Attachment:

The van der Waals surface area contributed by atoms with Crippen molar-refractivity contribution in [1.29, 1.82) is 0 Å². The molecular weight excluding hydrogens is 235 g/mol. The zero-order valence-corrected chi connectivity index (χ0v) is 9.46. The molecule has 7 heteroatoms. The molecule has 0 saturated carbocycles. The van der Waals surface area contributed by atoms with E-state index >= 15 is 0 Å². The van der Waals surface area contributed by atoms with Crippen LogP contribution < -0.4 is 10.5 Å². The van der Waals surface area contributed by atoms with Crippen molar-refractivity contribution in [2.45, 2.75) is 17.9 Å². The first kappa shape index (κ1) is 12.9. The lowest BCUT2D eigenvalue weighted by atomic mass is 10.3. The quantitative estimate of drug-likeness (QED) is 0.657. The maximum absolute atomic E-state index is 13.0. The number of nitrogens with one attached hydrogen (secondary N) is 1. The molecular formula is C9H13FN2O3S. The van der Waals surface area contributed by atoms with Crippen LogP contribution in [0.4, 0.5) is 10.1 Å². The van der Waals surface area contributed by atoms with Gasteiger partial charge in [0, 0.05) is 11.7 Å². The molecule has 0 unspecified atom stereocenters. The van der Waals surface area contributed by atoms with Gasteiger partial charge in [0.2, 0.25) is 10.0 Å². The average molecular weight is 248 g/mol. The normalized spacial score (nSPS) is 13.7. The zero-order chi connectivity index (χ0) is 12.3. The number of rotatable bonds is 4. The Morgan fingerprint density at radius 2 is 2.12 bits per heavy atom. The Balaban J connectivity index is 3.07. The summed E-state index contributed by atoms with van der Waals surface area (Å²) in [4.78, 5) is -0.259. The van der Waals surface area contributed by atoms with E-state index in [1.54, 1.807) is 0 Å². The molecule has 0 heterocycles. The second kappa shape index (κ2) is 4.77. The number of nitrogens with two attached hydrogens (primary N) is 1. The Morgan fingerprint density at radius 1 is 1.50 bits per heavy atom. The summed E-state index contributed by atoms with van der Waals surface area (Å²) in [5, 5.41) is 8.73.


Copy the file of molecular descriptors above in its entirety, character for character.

The van der Waals surface area contributed by atoms with Crippen molar-refractivity contribution in [1.29, 1.82) is 0 Å². The molecular weight excluding hydrogens is 235 g/mol. The zero-order valence-corrected chi connectivity index (χ0v) is 9.46. The molecule has 7 heteroatoms. The molecule has 0 saturated carbocycles. The van der Waals surface area contributed by atoms with E-state index >= 15 is 0 Å². The van der Waals surface area contributed by atoms with Crippen LogP contribution < -0.4 is 10.5 Å². The van der Waals surface area contributed by atoms with Crippen molar-refractivity contribution in [2.45, 2.75) is 17.9 Å². The first kappa shape index (κ1) is 12.9. The lowest BCUT2D eigenvalue weighted by atomic mass is 10.3. The quantitative estimate of drug-likeness (QED) is 0.657. The maximum absolute atomic E-state index is 13.0. The number of nitrogens with one attached hydrogen (secondary N) is 1. The molecular formula is C9H13FN2O3S. The van der Waals surface area contributed by atoms with Crippen LogP contribution in [0.4, 0.5) is 10.1 Å². The van der Waals surface area contributed by atoms with Gasteiger partial charge in [0, 0.05) is 11.7 Å². The molecule has 0 unspecified atom stereocenters. The van der Waals surface area contributed by atoms with Gasteiger partial charge in [0.2, 0.25) is 10.0 Å². The average molecular weight is 248 g/mol. The normalized spacial score (nSPS) is 13.7. The zero-order chi connectivity index (χ0) is 12.3. The number of rotatable bonds is 4. The Morgan fingerprint density at radius 2 is 2.12 bits per heavy atom. The Balaban J connectivity index is 3.07. The summed E-state index contributed by atoms with van der Waals surface area (Å²) in [4.78, 5) is -0.259. The van der Waals surface area contributed by atoms with E-state index in [1.54, 1.807) is 0 Å². The molecule has 0 heterocycles. The second kappa shape index (κ2) is 4.77. The number of nitrogens with two attached hydrogens (primary N) is 1. The Morgan fingerprint density at radius 1 is 1.50 bits per heavy atom. The summed E-state index contributed by atoms with van der Waals surface area (Å²) in [5, 5.41) is 8.73.